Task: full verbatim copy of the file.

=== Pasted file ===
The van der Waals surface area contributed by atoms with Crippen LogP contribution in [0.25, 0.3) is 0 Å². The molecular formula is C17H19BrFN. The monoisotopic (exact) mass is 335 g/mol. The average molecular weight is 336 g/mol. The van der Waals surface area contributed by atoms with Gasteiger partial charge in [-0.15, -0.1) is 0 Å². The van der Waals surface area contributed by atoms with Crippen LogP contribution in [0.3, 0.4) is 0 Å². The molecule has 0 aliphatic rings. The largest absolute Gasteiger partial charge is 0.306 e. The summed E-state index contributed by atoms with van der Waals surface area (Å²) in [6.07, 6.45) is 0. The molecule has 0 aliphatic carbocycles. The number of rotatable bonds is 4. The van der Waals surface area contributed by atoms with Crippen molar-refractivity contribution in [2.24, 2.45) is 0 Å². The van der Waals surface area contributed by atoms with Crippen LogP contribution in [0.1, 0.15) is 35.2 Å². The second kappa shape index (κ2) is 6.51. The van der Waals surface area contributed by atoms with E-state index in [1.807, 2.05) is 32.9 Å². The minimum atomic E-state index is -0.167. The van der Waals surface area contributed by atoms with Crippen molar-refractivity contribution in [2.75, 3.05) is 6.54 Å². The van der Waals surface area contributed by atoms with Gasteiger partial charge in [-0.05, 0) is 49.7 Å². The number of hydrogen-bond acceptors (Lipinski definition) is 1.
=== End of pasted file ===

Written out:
The van der Waals surface area contributed by atoms with Crippen LogP contribution in [0.25, 0.3) is 0 Å². The molecular formula is C17H19BrFN. The monoisotopic (exact) mass is 335 g/mol. The average molecular weight is 336 g/mol. The van der Waals surface area contributed by atoms with Gasteiger partial charge in [-0.15, -0.1) is 0 Å². The van der Waals surface area contributed by atoms with Crippen LogP contribution in [0.3, 0.4) is 0 Å². The molecule has 0 aliphatic rings. The largest absolute Gasteiger partial charge is 0.306 e. The summed E-state index contributed by atoms with van der Waals surface area (Å²) in [6.07, 6.45) is 0. The molecule has 0 aliphatic carbocycles. The number of rotatable bonds is 4. The van der Waals surface area contributed by atoms with Crippen molar-refractivity contribution in [2.24, 2.45) is 0 Å². The van der Waals surface area contributed by atoms with Crippen LogP contribution in [0.1, 0.15) is 35.2 Å². The second kappa shape index (κ2) is 6.51. The van der Waals surface area contributed by atoms with E-state index in [1.807, 2.05) is 32.9 Å². The minimum atomic E-state index is -0.167. The van der Waals surface area contributed by atoms with Crippen molar-refractivity contribution in [2.75, 3.05) is 6.54 Å². The van der Waals surface area contributed by atoms with Gasteiger partial charge in [-0.05, 0) is 49.7 Å². The number of hydrogen-bond acceptors (Lipinski definition) is 1.